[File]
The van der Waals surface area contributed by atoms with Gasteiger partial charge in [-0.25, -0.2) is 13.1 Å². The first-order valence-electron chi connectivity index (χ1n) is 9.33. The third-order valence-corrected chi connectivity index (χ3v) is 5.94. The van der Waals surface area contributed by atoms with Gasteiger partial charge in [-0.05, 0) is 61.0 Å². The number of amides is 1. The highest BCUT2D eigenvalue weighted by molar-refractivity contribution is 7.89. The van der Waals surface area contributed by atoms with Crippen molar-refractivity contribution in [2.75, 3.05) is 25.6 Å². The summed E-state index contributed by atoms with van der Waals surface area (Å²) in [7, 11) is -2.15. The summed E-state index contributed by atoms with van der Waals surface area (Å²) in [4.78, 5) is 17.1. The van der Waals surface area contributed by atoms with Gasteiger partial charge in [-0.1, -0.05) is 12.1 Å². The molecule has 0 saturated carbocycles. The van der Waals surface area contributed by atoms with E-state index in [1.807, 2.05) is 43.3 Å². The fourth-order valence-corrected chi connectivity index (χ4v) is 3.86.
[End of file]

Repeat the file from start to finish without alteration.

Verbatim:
The van der Waals surface area contributed by atoms with Gasteiger partial charge in [-0.25, -0.2) is 13.1 Å². The first-order valence-electron chi connectivity index (χ1n) is 9.33. The third-order valence-corrected chi connectivity index (χ3v) is 5.94. The van der Waals surface area contributed by atoms with Gasteiger partial charge in [-0.05, 0) is 61.0 Å². The number of amides is 1. The highest BCUT2D eigenvalue weighted by molar-refractivity contribution is 7.89. The van der Waals surface area contributed by atoms with Crippen molar-refractivity contribution in [2.75, 3.05) is 25.6 Å². The summed E-state index contributed by atoms with van der Waals surface area (Å²) in [7, 11) is -2.15. The summed E-state index contributed by atoms with van der Waals surface area (Å²) in [4.78, 5) is 17.1. The van der Waals surface area contributed by atoms with Gasteiger partial charge in [-0.1, -0.05) is 12.1 Å². The molecule has 0 saturated carbocycles. The van der Waals surface area contributed by atoms with E-state index in [1.807, 2.05) is 43.3 Å². The fourth-order valence-corrected chi connectivity index (χ4v) is 3.86.